Rodent Plague Surveillance and Species Diversity – Understanding Environmental Conditions Associated with an Epizootic Event, 2014 – 2018, Yosemite National Park, California Open Access
Cummings, Marissa (Spring 2019)
Background: Plague has been responsible for three known pandemics, and entered the United States through the Port of San Francisco in 1900 via urban rats. Plague has since spread across the western United States into wild rodent populations. The disease is considered endemic in parts of California due the maintenance in wild rodents. Several rodent species are moderately resistant to the disease, serving as the primary reservoir of plague. However, several species are highly susceptible to infection and mortality, serving as amplifying hosts, causing plague epizootics, or outbreaks. The California Department of Public Health does routine surveillance sampling of rodents for plague across the state.
Objective: This study aims to understand certain environmental conditions and species diversity that may be associated with a known epizootic event that occurred from 2014 through 2018 at Yosemite National Park. During this time, there was heightened plague activity, causing spillover from animals to humans, with two humans infected.
Methods: Maps for spatial distribution of plague results were completed and compared to climate covariates. The Shannon-Weiner Diversity Index was used to calculate rodent species diversity at rodent collection locations. A generalized linear mixed model was used to determine association of epizootic activity between test results and environmental and non-environmental factors.
Results: The California Department of Public Health obtained 604 samples by trapping efforts or contributed mammal carcasses between 2014 and 2018, with 29 samples positive for plague, and a peak of positive samples in 2015. Monthly minimum and maximum temperature, yearly temperature average, yearly dew point temperature, monthly and yearly precipitation and elevation environmental covariates were statistically associated with the epizootic event that occurred. The Shannon-Weiner Diversity Index was statistically associated with the epizootic event.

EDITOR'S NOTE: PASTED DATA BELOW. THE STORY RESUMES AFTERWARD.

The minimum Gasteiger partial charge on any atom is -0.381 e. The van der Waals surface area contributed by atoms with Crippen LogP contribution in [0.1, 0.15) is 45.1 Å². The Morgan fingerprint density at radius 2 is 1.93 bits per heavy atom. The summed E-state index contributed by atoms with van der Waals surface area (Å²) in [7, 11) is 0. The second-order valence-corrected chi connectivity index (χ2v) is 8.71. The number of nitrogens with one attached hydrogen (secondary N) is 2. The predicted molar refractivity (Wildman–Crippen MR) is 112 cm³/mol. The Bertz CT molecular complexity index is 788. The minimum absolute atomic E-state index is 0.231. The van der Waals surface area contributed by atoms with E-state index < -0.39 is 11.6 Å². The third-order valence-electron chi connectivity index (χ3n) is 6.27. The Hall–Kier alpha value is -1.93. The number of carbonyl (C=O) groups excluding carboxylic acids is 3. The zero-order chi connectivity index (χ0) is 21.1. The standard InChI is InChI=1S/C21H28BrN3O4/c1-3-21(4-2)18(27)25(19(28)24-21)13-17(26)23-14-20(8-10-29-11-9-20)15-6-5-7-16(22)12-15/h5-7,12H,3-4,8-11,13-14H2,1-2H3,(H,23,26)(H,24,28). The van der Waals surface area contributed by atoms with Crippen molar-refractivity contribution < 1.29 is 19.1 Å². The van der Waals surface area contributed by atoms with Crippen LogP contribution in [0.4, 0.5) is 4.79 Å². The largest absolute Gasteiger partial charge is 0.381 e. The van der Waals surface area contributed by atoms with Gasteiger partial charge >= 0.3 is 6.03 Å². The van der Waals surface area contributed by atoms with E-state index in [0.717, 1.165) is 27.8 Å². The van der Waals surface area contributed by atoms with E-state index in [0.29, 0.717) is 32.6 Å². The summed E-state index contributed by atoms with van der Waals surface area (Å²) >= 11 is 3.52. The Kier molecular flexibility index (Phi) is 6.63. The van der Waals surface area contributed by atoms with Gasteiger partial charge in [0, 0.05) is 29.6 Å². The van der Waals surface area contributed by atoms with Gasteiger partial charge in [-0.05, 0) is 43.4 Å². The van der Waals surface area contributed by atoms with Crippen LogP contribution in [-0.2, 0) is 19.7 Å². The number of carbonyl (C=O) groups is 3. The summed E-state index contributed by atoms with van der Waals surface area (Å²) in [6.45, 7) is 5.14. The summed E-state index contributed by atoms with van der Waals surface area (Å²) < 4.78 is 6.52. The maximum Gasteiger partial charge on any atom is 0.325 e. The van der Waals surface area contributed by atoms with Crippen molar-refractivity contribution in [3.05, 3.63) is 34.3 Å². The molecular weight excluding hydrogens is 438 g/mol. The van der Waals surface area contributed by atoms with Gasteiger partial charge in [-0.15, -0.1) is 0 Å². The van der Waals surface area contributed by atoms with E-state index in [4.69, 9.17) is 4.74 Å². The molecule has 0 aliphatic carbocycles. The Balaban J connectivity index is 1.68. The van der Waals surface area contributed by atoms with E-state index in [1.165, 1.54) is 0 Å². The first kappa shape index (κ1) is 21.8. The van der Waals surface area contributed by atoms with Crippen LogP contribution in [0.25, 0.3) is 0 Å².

Discussion: Several environmental conditions were associated with epizootic activity that occurred from 2014 – 2018, though many factors were correlated with elevation. The Shannon-Weiner Diversity Index was associated with disease activity, where low diversity was associated with the epizootic event. However, sampling varied in intensity, with extensive sampling in 2015 occurring due to the human spillover event. More consistent sampling needs to occur within Yosemite National Park.
Table of Contents
I. INTRODUCTION: 1
II. BACKGROUND: 4
Pathogen: Yersinia pestis: 4
Host-Vector Relationship: 4
Human Clinical Illness: 7
Environmental Stability and Persistence: 8
Environmental Suitability of Yersinia pestis: 9
Rodent Host Species Diversity: 9
Study Site: 11
III. METHODS: 15
V. RESULTS: 20
Rodent Host Species: 20
Positive, negative and total seroprevalence of samples: 21
Rodent Collection Locations: 22
Rodent Host Species and Elevation Interaction: 22
Rodent Host Species and Number of Fleas: 23
Shannon-Weiner Diversity Index: 23
Spatial Distribution of Plague Serology and Rodent Species: 23
V. DISCUSSION: 26
Public Health Implications: 26
Future Directions: 29
VI. REFERENCES 32
VII. APPENDIX 38
About this Master's Thesis
|Committee Chair / Thesis Advisor|
|Rodent Plague Surveillance and Species Diversity – Understanding Environmental Conditions Associated with an Epizootic Event, 2014 – 2018, Yosemite National Park, California ()||2019-04-23 16:37:54 -0400||